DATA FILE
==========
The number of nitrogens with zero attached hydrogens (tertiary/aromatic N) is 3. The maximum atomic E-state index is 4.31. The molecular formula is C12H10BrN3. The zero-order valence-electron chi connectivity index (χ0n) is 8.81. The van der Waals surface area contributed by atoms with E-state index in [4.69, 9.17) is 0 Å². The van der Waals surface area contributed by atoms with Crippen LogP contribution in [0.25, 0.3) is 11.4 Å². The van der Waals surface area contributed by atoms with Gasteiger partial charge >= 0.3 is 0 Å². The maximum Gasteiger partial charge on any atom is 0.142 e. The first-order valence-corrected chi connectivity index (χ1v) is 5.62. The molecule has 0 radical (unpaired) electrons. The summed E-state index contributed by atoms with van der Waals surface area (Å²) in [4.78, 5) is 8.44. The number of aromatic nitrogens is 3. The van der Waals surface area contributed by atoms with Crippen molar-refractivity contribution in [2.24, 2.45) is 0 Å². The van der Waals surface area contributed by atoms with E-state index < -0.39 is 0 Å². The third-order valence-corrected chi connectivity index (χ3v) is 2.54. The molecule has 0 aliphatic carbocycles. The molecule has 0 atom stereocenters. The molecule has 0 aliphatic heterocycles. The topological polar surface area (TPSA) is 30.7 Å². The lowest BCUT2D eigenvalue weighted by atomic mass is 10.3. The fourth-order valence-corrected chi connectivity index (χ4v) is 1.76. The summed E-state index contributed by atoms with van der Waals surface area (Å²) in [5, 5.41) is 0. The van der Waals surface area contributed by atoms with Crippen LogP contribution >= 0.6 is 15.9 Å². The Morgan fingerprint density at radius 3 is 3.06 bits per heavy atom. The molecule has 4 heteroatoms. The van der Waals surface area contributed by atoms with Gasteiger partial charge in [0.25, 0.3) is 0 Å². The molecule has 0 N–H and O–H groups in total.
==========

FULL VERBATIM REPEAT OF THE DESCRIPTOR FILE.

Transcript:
The number of nitrogens with zero attached hydrogens (tertiary/aromatic N) is 3. The maximum atomic E-state index is 4.31. The molecular formula is C12H10BrN3. The zero-order valence-electron chi connectivity index (χ0n) is 8.81. The van der Waals surface area contributed by atoms with E-state index in [4.69, 9.17) is 0 Å². The van der Waals surface area contributed by atoms with Crippen LogP contribution in [0.25, 0.3) is 11.4 Å². The van der Waals surface area contributed by atoms with Gasteiger partial charge >= 0.3 is 0 Å². The maximum Gasteiger partial charge on any atom is 0.142 e. The first-order valence-corrected chi connectivity index (χ1v) is 5.62. The molecule has 0 radical (unpaired) electrons. The summed E-state index contributed by atoms with van der Waals surface area (Å²) in [4.78, 5) is 8.44. The number of aromatic nitrogens is 3. The van der Waals surface area contributed by atoms with Crippen molar-refractivity contribution in [2.24, 2.45) is 0 Å². The van der Waals surface area contributed by atoms with E-state index < -0.39 is 0 Å². The third-order valence-corrected chi connectivity index (χ3v) is 2.54. The molecule has 0 aliphatic carbocycles. The molecule has 0 atom stereocenters. The molecule has 0 aliphatic heterocycles. The topological polar surface area (TPSA) is 30.7 Å². The lowest BCUT2D eigenvalue weighted by atomic mass is 10.3. The fourth-order valence-corrected chi connectivity index (χ4v) is 1.76. The summed E-state index contributed by atoms with van der Waals surface area (Å²) in [5, 5.41) is 0. The van der Waals surface area contributed by atoms with Crippen LogP contribution >= 0.6 is 15.9 Å². The Morgan fingerprint density at radius 3 is 3.06 bits per heavy atom. The molecule has 4 heteroatoms. The van der Waals surface area contributed by atoms with Gasteiger partial charge in [0.25, 0.3) is 0 Å². The molecule has 0 N–H and O–H groups in total.